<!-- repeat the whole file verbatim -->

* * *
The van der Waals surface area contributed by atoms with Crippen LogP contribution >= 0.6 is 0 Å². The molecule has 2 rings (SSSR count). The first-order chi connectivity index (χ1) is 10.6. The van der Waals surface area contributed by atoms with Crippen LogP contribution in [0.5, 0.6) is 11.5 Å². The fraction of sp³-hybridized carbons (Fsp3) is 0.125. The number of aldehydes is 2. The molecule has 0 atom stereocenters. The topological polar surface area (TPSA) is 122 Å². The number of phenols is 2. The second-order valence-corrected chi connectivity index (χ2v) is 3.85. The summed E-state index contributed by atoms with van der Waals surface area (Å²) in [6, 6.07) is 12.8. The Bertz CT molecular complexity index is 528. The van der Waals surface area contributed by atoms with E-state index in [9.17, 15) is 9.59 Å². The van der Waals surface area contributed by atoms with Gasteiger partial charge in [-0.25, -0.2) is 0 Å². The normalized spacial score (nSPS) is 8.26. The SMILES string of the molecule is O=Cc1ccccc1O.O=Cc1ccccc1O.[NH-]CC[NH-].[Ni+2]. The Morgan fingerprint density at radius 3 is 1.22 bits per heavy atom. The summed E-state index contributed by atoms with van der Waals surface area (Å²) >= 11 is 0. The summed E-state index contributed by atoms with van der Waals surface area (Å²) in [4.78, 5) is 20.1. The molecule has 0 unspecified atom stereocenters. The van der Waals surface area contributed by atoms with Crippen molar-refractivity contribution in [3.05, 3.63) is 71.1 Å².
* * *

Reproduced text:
The van der Waals surface area contributed by atoms with Crippen LogP contribution >= 0.6 is 0 Å². The molecule has 2 rings (SSSR count). The first-order chi connectivity index (χ1) is 10.6. The van der Waals surface area contributed by atoms with Crippen LogP contribution in [0.5, 0.6) is 11.5 Å². The fraction of sp³-hybridized carbons (Fsp3) is 0.125. The number of aldehydes is 2. The molecule has 0 atom stereocenters. The topological polar surface area (TPSA) is 122 Å². The number of phenols is 2. The second-order valence-corrected chi connectivity index (χ2v) is 3.85. The summed E-state index contributed by atoms with van der Waals surface area (Å²) in [6, 6.07) is 12.8. The Bertz CT molecular complexity index is 528. The van der Waals surface area contributed by atoms with E-state index in [9.17, 15) is 9.59 Å². The van der Waals surface area contributed by atoms with Gasteiger partial charge in [-0.25, -0.2) is 0 Å². The normalized spacial score (nSPS) is 8.26. The SMILES string of the molecule is O=Cc1ccccc1O.O=Cc1ccccc1O.[NH-]CC[NH-].[Ni+2]. The Morgan fingerprint density at radius 3 is 1.22 bits per heavy atom. The summed E-state index contributed by atoms with van der Waals surface area (Å²) >= 11 is 0. The summed E-state index contributed by atoms with van der Waals surface area (Å²) in [4.78, 5) is 20.1. The molecule has 0 unspecified atom stereocenters. The van der Waals surface area contributed by atoms with Crippen molar-refractivity contribution in [3.05, 3.63) is 71.1 Å².